Interview of Dr. Wendy Sue Swanson: 5 Minutes Worth Watching I recently chatted with Dr. Wendy Sue Swanson to learn about her use of the internet to better serve her community. In this first 5-minute video we focus on how she uses the digital world to better connect with patients, to educate and serve them better. Future installments will also explore her experience as a hospital blogger and address the question, how can other hospitals get their doctors involved. Until then, enjoy listening to Seattle Mama Doc, Dr. Swanson (one of my personal heroes).
She’s Many Things, Always a Patient Advocate
Dr. Wendy Sue Swanson is many things: she’s a mother of two young boys; she’s a physician and pediatrician who also earned a master’s degree in bioethics; she’s a blogger; a speaker; a consultant; an author (every Amazon.com review of her book, Mama Doc Medicine, is rated five-stars!). And the thread running through all of these personas is her patient advocacy: Dr. Swanson cares deeply about educating her patient community to keep children healthy and safe.
“We Have an Obligation”
As a result, she began writing a blog – Seattle Mama Doc blog – for Seattle Children’s Hospital, as a platform to provide accurate health information for her patient community. Dr. Swanson and I agree on many things, including the belief that the healthcare establishment – doctors, nurses, hospitals – have an obligation to our communities to provide accurate health information. Not a radical idea, surely. And yet, the majority of “healthcare information” on the internet is actually MIS-information. It’s designed to drive traffic to sell products; it’s designed to drive traffic to pay-per-clicks revenue. It’s NOT designed to provide accurate, useful healthcare information.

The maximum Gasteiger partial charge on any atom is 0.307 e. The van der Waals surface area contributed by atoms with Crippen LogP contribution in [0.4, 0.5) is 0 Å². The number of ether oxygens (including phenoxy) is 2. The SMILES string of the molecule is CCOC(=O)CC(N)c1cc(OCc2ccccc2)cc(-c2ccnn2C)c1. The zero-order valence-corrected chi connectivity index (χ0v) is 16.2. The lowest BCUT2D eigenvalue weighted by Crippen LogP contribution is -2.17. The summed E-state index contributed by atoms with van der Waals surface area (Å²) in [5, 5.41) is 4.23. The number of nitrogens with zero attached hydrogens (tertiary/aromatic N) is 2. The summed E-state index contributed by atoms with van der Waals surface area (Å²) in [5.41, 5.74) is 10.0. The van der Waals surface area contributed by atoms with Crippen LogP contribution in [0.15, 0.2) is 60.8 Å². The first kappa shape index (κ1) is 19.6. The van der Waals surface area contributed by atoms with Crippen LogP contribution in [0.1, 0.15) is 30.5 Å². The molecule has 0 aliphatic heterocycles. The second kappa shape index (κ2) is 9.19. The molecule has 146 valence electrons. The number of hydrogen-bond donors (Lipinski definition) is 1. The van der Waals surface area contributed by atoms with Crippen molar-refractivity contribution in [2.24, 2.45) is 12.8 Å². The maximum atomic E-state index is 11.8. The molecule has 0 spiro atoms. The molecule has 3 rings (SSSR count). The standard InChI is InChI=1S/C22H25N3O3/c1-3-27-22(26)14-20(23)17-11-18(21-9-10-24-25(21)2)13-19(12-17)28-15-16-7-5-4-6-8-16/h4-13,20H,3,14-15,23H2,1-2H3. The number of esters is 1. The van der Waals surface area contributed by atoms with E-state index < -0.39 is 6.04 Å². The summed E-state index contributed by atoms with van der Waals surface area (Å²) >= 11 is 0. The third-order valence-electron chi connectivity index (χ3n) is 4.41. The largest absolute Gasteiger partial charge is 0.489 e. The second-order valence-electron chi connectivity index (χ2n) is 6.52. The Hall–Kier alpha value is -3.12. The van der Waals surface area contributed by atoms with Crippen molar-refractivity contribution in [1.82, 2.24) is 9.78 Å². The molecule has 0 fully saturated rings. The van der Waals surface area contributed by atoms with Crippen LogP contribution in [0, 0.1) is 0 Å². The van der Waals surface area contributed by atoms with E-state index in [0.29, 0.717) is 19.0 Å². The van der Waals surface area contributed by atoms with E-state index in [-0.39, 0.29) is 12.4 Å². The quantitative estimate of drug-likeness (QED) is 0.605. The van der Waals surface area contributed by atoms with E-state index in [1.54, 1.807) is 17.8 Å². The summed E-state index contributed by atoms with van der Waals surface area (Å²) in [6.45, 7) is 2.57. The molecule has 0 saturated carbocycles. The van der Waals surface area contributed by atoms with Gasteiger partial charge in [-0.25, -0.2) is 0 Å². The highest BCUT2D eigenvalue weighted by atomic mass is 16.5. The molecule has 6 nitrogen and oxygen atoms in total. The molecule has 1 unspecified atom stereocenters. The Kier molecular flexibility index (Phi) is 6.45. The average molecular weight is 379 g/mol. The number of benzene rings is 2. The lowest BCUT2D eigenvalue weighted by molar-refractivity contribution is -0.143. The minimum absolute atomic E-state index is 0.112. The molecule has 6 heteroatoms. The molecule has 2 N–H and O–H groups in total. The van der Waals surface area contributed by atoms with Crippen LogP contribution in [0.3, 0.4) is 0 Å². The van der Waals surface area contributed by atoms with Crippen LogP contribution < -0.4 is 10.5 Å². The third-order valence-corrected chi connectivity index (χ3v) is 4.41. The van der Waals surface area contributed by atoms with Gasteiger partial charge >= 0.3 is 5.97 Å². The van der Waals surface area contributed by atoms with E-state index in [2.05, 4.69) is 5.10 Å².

Doctors Should Provide Information
So who is best-prepared, and best-positioned, to provide such information? Doctors, that’s who! And that is what Dr. Swanson and a hand-full of other blogging doctors are doing. WHY should physicians take the time to blog, to provide accurate health information in the digital world? I can talk for hours about the ROI (return on investment) for a hospital or medical practice (and I do: I teach workshops on this, one of my favorite topics). But here, I want to focus on our patients: it’s about our advocacy. It’s about serving them.
We Are ALL e-Patients
The fact is, when people have symptoms, or are given a new diagnosis that they don’t understand, they do what ALL of us do when we have questions: they go online. They do a search. Pew Research Center tells us that a third of us go online to self-diagnose. They tell us that the majority of us go online first to answer our healthcare questions: BEFORE we call our doctor’s office; before we go to urgent care or our doctor’s clinic; before we even call family or friends to ask their opinions. We go online.
Opportunity to CONNECT
To summarize, according to Dr. Swanson,
“… that’s not a problem: it’s a great opportunity. We can join people online in conversation. We can meet people before they come to clinic; before they visit the hospital. We can leverage the amplification of the internet to educate and serve our communities in deeper, richer, and more productive ways.”
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